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Re: GR: Constitutional Amendment to fix an off-by-one error and duplicate section numbering

Hi Ian,

On Tue, Sep 01, 2015 at 12:20:05PM +0100, Ian Jackson wrote:
> The intent of this change is that if the Condorcet(CSSD) winner does
> not meet the supermajority requirement, it is still the winning
> outcome of the whole vote, but only as a non-binding statement of
> opinion.
> So for example, suppose in a TC vote we have:
>  A "we overrule the maintainer [6.1(4)]: this patch to comply with
>     policy must must be applied"
>  B "we set policy [6.1(1)]: the policy is wrong and must be changed"
> and votes are  5x A,B,FD   2x B,FD,A

I interpret that as:

5x "I think we should overrule the maintainer; but if we don't, then at
least updating policy to match reality is an acceptable compromise".

2x "We should update policy; overruling the maintainer is the worst
possible outcome, and I'd rather do nothing than see that happen".

> The overall Condorcet winneer is A but only by a 5:2 majority, so the
> TC does not overrule.


> With the existing rules A is eliminated early, leaving B the Condorcet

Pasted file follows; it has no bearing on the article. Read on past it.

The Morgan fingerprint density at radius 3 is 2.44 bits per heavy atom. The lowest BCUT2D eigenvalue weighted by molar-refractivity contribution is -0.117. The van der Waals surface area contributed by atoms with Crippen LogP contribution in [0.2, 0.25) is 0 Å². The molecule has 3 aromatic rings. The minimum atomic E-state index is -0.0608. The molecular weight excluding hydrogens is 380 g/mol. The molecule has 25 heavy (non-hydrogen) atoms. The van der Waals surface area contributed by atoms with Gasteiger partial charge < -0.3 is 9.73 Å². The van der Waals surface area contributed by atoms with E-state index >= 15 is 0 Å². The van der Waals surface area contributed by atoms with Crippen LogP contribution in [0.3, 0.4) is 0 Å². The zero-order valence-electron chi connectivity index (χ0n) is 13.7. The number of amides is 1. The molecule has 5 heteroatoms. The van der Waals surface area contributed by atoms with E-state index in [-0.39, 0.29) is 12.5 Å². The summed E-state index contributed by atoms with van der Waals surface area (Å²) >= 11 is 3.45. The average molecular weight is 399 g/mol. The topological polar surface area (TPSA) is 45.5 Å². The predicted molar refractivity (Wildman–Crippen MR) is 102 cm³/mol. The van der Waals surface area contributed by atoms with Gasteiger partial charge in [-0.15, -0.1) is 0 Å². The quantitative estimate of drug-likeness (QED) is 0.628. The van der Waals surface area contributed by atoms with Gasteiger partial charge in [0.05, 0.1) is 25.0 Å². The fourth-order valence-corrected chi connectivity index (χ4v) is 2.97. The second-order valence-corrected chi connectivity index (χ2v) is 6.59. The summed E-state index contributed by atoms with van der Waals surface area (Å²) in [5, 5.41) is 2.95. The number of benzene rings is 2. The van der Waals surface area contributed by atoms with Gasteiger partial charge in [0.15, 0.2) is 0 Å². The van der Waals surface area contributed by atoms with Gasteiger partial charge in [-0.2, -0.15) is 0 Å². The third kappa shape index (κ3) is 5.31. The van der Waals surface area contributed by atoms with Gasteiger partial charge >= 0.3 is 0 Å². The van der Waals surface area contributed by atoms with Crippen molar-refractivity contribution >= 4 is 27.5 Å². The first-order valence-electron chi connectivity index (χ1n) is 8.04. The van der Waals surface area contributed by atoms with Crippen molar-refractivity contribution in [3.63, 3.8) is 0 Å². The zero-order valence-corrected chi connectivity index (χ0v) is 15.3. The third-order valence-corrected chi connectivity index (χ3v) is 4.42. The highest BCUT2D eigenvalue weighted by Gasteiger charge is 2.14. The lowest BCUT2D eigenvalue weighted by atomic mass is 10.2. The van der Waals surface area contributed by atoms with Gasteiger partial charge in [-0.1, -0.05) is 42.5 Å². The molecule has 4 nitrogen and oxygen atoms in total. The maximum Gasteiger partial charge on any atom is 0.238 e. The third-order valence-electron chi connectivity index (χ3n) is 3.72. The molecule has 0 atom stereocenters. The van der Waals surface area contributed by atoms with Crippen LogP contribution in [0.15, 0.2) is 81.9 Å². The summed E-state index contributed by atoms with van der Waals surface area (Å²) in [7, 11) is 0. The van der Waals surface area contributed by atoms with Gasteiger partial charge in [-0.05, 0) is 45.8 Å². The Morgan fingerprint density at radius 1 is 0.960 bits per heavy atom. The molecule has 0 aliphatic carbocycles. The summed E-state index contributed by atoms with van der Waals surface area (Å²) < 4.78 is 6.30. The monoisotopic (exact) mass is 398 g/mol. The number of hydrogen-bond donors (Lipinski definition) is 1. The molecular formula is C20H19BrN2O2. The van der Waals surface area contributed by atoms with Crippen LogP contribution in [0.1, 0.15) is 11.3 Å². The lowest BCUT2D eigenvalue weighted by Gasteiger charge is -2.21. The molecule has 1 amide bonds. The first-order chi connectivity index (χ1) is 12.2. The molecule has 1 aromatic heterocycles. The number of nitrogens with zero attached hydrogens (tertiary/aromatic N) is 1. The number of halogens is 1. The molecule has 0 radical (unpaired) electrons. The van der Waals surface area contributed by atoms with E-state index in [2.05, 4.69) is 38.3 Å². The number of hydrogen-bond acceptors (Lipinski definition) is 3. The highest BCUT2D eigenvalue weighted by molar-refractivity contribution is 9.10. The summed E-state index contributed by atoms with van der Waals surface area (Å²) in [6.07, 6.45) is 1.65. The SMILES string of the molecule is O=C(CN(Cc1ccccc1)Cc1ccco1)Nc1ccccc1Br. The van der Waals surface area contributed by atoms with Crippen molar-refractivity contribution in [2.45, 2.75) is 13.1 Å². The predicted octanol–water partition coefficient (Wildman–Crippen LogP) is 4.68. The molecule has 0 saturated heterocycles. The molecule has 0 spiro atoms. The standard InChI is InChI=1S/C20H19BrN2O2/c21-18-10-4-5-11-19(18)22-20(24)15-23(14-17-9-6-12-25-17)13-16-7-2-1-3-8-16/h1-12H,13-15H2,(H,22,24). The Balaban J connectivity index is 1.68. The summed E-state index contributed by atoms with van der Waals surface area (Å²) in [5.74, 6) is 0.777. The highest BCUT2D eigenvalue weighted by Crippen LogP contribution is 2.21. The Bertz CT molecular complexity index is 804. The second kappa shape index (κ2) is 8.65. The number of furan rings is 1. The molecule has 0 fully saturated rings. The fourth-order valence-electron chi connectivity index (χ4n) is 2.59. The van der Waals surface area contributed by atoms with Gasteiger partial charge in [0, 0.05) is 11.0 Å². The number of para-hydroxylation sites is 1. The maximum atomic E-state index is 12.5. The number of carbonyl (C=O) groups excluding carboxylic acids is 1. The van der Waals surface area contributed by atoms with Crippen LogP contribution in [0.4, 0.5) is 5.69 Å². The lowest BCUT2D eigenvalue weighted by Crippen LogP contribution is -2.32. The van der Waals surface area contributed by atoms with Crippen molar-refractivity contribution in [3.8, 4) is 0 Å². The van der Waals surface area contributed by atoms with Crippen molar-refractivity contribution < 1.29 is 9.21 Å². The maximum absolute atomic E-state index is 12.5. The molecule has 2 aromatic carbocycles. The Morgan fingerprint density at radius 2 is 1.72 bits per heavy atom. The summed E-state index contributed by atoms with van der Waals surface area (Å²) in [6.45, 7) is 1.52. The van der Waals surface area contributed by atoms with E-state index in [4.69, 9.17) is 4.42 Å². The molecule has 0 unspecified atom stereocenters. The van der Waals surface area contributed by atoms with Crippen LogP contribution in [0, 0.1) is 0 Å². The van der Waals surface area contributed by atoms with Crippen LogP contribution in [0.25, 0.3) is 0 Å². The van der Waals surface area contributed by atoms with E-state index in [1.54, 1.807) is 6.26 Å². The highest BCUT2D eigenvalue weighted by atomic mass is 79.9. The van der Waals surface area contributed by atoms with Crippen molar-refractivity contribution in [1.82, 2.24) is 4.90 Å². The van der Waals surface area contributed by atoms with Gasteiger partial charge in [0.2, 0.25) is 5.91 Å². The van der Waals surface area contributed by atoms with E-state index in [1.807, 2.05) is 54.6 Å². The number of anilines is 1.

> winner.  This is a bizarre outcome: the winning option was disfavoured
> by 5/7ths of the TC !

However, on the other hand, it is the *only* outcome (in your example)
of which all voters agree that it would a preferable outcome to that of
restarting the whole process. That is also an important outcome of that
vote; it is, to all involved, an acceptable compromise position.

> With the new scheme, A is the Condorcet winner (the `prospective
> winner' in the wording proposed in the GR text).  But it fails its
> supermajority.
> So `prospective winning resolution text becomes a non-binding
> statement of opinion'.  Ie, the TC is treated as having said:
>   A' "we advise [6.1(5)]: we disagree with the maintainer; this patch
>       to comply with policy should be applied"
> This makes a lot more sense as an outcome.

If the maintainer has previously said that he thinks A is the worst
possible option and *all* of the TC agrees that updating policy to match
reality is, at least, an acceptable compromise (as in this example),
then option A will most likely result in "nothing happens" (i.e.,
"further discussion"), whereas option B would have produced a
(suboptimal) resolution.

> The maintainer can continue to diregard the disputed policy, because
> the TC hasn't mustered the certainty needed to overrule the
> maintainer; but, the policy is not altered.

I'm not sure why "accepting the compromise position as the winner" is in
any way an undesirable outcome to you.

In effect, having a non-binding "winner" outcome is hardly different
from having "further discussion" discussion win the vote (precisely
because it's not binding). In your example, *all* voters have said that
they prefer B over FD. I fail to see how your suggested scheme is an

It is easy to love a country that is famous for chocolate and beer

  -- Barack Obama, speaking in Brussels, Belgium, 2014-03-26

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